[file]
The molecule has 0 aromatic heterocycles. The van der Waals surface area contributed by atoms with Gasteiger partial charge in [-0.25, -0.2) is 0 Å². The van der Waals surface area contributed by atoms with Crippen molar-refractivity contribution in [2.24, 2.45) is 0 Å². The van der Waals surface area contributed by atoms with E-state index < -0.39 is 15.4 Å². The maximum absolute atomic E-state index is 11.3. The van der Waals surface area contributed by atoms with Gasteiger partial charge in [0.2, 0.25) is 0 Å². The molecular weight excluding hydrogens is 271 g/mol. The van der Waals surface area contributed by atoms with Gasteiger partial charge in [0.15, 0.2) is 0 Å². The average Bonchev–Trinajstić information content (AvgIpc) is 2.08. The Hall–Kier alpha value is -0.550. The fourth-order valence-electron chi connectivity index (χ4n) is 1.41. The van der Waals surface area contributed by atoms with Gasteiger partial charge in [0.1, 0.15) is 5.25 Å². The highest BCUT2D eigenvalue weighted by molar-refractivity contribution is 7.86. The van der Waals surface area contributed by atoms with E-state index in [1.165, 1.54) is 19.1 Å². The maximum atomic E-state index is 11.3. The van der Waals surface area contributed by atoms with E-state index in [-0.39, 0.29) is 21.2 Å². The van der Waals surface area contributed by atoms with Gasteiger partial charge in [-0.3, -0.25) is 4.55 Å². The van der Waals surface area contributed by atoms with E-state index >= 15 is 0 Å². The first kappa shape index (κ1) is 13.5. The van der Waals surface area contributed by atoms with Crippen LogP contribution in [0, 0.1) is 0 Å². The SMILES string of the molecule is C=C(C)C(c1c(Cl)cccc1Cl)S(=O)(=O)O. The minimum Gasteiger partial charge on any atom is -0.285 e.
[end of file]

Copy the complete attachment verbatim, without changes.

The molecule has 0 aromatic heterocycles. The van der Waals surface area contributed by atoms with Gasteiger partial charge in [-0.25, -0.2) is 0 Å². The van der Waals surface area contributed by atoms with Crippen molar-refractivity contribution in [2.24, 2.45) is 0 Å². The van der Waals surface area contributed by atoms with E-state index < -0.39 is 15.4 Å². The maximum absolute atomic E-state index is 11.3. The van der Waals surface area contributed by atoms with Gasteiger partial charge in [0.2, 0.25) is 0 Å². The molecular weight excluding hydrogens is 271 g/mol. The van der Waals surface area contributed by atoms with Gasteiger partial charge in [0.15, 0.2) is 0 Å². The average Bonchev–Trinajstić information content (AvgIpc) is 2.08. The Hall–Kier alpha value is -0.550. The fourth-order valence-electron chi connectivity index (χ4n) is 1.41. The van der Waals surface area contributed by atoms with Gasteiger partial charge in [0.1, 0.15) is 5.25 Å². The highest BCUT2D eigenvalue weighted by molar-refractivity contribution is 7.86. The van der Waals surface area contributed by atoms with E-state index in [1.165, 1.54) is 19.1 Å². The maximum atomic E-state index is 11.3. The van der Waals surface area contributed by atoms with E-state index in [-0.39, 0.29) is 21.2 Å². The van der Waals surface area contributed by atoms with Gasteiger partial charge in [-0.3, -0.25) is 4.55 Å². The van der Waals surface area contributed by atoms with E-state index >= 15 is 0 Å². The first kappa shape index (κ1) is 13.5. The van der Waals surface area contributed by atoms with Crippen LogP contribution in [0, 0.1) is 0 Å². The SMILES string of the molecule is C=C(C)C(c1c(Cl)cccc1Cl)S(=O)(=O)O. The minimum Gasteiger partial charge on any atom is -0.285 e.